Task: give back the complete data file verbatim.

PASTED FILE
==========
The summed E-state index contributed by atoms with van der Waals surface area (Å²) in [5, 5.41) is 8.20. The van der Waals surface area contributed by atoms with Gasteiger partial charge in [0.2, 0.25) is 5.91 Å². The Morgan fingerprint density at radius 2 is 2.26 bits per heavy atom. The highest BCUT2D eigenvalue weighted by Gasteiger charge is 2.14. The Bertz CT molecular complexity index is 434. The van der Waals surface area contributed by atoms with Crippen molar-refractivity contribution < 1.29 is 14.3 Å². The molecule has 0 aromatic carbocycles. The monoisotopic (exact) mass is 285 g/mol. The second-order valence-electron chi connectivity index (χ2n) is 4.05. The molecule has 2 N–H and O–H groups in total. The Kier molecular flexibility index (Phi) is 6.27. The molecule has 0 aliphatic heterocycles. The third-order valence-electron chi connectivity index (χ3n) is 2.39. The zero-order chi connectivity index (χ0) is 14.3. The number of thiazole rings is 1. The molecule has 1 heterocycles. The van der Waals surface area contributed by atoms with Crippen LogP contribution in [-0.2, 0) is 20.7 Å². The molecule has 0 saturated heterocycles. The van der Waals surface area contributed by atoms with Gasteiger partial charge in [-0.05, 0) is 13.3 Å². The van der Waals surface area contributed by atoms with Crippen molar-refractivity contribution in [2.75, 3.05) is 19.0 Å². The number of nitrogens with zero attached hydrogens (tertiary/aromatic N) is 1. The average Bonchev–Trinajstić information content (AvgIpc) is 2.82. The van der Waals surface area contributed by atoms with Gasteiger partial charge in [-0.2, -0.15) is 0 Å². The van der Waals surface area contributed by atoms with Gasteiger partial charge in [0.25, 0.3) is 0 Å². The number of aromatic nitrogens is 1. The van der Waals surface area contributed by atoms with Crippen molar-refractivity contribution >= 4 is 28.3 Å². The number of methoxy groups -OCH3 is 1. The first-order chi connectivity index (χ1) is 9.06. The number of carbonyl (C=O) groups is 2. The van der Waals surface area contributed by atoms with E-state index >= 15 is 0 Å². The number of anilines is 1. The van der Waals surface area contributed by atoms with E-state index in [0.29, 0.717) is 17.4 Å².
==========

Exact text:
The summed E-state index contributed by atoms with van der Waals surface area (Å²) in [5, 5.41) is 8.20. The van der Waals surface area contributed by atoms with Gasteiger partial charge in [0.2, 0.25) is 5.91 Å². The Morgan fingerprint density at radius 2 is 2.26 bits per heavy atom. The highest BCUT2D eigenvalue weighted by Gasteiger charge is 2.14. The Bertz CT molecular complexity index is 434. The van der Waals surface area contributed by atoms with Crippen molar-refractivity contribution < 1.29 is 14.3 Å². The molecule has 0 aromatic carbocycles. The monoisotopic (exact) mass is 285 g/mol. The second-order valence-electron chi connectivity index (χ2n) is 4.05. The molecule has 2 N–H and O–H groups in total. The Kier molecular flexibility index (Phi) is 6.27. The molecule has 0 aliphatic heterocycles. The third-order valence-electron chi connectivity index (χ3n) is 2.39. The zero-order chi connectivity index (χ0) is 14.3. The number of thiazole rings is 1. The molecule has 1 heterocycles. The van der Waals surface area contributed by atoms with Crippen LogP contribution in [-0.2, 0) is 20.7 Å². The molecule has 0 saturated heterocycles. The van der Waals surface area contributed by atoms with Gasteiger partial charge in [-0.05, 0) is 13.3 Å². The van der Waals surface area contributed by atoms with Crippen molar-refractivity contribution in [2.75, 3.05) is 19.0 Å². The number of nitrogens with zero attached hydrogens (tertiary/aromatic N) is 1. The average Bonchev–Trinajstić information content (AvgIpc) is 2.82. The van der Waals surface area contributed by atoms with Gasteiger partial charge in [-0.2, -0.15) is 0 Å². The van der Waals surface area contributed by atoms with Gasteiger partial charge in [0.25, 0.3) is 0 Å². The number of aromatic nitrogens is 1. The van der Waals surface area contributed by atoms with Crippen molar-refractivity contribution >= 4 is 28.3 Å². The number of methoxy groups -OCH3 is 1. The first-order chi connectivity index (χ1) is 9.06. The number of carbonyl (C=O) groups is 2. The van der Waals surface area contributed by atoms with E-state index >= 15 is 0 Å². The number of anilines is 1. The van der Waals surface area contributed by atoms with E-state index in [0.29, 0.717) is 17.4 Å².